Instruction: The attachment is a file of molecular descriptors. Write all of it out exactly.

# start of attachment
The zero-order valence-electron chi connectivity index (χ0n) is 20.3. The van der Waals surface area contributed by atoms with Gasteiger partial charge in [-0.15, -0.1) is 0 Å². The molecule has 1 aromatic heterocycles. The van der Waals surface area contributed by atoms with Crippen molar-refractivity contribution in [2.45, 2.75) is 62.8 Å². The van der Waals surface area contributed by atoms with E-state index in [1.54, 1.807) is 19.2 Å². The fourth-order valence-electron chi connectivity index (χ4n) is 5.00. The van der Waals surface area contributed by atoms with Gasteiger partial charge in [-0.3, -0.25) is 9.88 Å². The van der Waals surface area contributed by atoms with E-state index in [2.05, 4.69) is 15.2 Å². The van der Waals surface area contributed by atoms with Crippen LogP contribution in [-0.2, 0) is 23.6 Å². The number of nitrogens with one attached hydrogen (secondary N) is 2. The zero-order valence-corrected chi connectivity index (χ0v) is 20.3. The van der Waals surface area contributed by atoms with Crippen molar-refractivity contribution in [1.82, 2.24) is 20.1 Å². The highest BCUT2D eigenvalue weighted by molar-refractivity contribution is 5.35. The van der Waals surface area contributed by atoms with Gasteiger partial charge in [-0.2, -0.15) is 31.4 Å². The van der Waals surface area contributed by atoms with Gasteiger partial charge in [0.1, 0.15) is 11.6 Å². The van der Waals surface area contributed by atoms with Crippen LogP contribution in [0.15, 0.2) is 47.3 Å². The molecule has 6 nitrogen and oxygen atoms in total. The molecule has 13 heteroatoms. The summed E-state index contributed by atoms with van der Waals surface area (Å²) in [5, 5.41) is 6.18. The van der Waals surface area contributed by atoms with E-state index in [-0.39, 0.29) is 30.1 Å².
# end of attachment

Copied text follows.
The zero-order valence-electron chi connectivity index (χ0n) is 20.3. The van der Waals surface area contributed by atoms with Gasteiger partial charge in [-0.15, -0.1) is 0 Å². The molecule has 1 aromatic heterocycles. The van der Waals surface area contributed by atoms with Crippen molar-refractivity contribution in [2.45, 2.75) is 62.8 Å². The van der Waals surface area contributed by atoms with E-state index in [1.54, 1.807) is 19.2 Å². The fourth-order valence-electron chi connectivity index (χ4n) is 5.00. The van der Waals surface area contributed by atoms with Gasteiger partial charge in [-0.3, -0.25) is 9.88 Å². The van der Waals surface area contributed by atoms with E-state index in [2.05, 4.69) is 15.2 Å². The van der Waals surface area contributed by atoms with Crippen LogP contribution in [-0.2, 0) is 23.6 Å². The number of nitrogens with one attached hydrogen (secondary N) is 2. The zero-order valence-corrected chi connectivity index (χ0v) is 20.3. The van der Waals surface area contributed by atoms with Crippen molar-refractivity contribution in [1.82, 2.24) is 20.1 Å². The highest BCUT2D eigenvalue weighted by molar-refractivity contribution is 5.35. The van der Waals surface area contributed by atoms with Gasteiger partial charge in [-0.2, -0.15) is 31.4 Å². The van der Waals surface area contributed by atoms with Gasteiger partial charge in [0.1, 0.15) is 11.6 Å². The van der Waals surface area contributed by atoms with Crippen LogP contribution in [0.15, 0.2) is 47.3 Å². The molecule has 6 nitrogen and oxygen atoms in total. The molecule has 13 heteroatoms. The summed E-state index contributed by atoms with van der Waals surface area (Å²) in [5, 5.41) is 6.18. The van der Waals surface area contributed by atoms with E-state index in [-0.39, 0.29) is 30.1 Å².